Fig. 1.

Diagram of relevant actions for implementation of microbiological diagnostic optimisation programmes (PRODIMs).

(0.21MB).

Microbiology laboratories must promote technological innovation and adoption of diagnostic tests with PRODIM criteria as a priority action. The incorporation of PRODIMs into routine healthcare brings tangible benefits for patients while strengthening the key role of clinical microbiologists in managing infectious diseases.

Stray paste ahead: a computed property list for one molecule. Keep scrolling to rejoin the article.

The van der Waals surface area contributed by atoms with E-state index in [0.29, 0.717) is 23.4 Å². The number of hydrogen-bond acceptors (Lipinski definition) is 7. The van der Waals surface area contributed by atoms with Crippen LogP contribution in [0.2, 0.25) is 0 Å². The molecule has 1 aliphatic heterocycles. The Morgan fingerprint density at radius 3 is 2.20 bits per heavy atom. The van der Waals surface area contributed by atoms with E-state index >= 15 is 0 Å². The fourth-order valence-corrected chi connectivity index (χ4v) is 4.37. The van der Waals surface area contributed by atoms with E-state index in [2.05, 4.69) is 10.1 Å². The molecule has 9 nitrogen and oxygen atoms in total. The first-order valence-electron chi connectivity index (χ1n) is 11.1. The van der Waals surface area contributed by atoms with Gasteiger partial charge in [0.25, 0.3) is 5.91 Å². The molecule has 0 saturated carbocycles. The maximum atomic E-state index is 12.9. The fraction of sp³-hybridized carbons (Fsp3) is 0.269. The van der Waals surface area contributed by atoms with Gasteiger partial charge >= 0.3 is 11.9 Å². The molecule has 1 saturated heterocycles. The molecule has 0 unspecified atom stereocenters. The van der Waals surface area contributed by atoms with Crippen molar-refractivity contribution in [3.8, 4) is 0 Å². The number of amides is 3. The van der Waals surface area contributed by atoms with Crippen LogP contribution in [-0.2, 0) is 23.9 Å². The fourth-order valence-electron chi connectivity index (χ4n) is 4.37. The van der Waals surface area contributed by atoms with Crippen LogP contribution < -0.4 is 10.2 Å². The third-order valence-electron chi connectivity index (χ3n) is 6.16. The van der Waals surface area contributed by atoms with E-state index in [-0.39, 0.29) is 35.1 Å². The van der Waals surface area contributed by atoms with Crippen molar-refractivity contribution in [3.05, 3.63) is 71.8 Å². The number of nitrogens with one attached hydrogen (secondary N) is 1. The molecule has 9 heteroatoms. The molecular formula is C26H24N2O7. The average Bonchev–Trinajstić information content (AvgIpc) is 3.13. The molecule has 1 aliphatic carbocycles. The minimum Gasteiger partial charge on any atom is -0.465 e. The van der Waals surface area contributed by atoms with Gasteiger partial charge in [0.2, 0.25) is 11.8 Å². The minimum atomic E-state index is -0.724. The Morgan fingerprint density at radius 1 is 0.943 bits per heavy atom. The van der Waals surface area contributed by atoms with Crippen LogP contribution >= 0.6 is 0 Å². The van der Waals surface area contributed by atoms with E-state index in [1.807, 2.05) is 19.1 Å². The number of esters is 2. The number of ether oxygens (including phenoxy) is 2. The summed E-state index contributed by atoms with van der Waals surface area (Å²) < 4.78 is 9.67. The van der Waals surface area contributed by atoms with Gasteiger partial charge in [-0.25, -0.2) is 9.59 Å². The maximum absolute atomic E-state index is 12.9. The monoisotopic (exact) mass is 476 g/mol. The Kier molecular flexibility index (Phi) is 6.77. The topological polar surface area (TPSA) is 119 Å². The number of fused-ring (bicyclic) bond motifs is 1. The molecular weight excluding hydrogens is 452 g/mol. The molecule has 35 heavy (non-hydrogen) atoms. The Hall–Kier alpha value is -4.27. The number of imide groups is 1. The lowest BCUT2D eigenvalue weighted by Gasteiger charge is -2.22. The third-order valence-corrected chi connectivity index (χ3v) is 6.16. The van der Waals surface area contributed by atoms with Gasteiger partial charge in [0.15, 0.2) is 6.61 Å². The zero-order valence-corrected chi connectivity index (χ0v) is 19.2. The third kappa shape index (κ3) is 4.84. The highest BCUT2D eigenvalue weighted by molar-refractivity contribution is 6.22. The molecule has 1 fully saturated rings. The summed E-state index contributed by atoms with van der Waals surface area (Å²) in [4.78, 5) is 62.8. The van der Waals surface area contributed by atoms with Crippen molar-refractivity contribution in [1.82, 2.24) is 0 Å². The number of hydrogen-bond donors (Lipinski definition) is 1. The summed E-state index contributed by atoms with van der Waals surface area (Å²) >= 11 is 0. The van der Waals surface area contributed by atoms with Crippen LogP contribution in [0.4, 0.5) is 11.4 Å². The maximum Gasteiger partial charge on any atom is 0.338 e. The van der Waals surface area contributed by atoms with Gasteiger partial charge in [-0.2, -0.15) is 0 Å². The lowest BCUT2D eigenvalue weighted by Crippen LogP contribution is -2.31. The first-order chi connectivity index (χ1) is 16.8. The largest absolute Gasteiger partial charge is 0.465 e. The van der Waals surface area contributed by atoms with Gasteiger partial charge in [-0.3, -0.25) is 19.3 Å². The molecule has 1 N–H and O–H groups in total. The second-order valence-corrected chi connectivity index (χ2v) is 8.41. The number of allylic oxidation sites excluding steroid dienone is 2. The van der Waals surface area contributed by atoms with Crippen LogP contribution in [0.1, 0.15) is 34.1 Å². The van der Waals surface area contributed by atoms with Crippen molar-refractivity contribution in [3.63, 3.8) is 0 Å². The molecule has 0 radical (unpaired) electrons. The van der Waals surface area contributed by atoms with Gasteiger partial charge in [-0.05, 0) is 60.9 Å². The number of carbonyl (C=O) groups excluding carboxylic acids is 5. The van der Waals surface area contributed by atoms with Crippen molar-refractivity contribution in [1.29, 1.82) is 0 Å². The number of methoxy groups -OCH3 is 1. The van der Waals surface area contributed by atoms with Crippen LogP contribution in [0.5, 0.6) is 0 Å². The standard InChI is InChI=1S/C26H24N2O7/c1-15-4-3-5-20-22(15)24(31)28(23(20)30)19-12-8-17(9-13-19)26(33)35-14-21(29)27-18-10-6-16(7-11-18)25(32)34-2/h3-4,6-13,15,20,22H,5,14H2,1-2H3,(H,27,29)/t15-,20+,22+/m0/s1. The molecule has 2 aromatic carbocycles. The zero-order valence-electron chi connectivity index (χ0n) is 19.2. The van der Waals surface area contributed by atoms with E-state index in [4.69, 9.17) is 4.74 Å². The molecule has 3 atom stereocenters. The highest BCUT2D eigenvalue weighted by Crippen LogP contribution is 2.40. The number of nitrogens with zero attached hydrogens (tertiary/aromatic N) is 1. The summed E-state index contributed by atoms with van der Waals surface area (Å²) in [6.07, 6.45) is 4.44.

Conflicts of interest

The authors declare that they have no conflicts of interest.

Acknowledgements

We would like to thank MSD for their help with organising the logistics of the PRODIM 1 and PRODIM 2 meetings, held in Madrid in June 2018 and 2019, respectively, during which some of the ideas in this manuscript were outlined.

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Please cite this article as: Bou G, Cantón R, Martínez-Martínez L, Navarro D, Vila J. Fundamentos e implementación de Programas de Optimización de Diagnóstico Microbiológico. Enferm Infecc Microbiol Clin. 2021;39:248–251.

Copyright © 2020. Sociedad Española de Enfermedades Infecciosas y Microbiología Clínica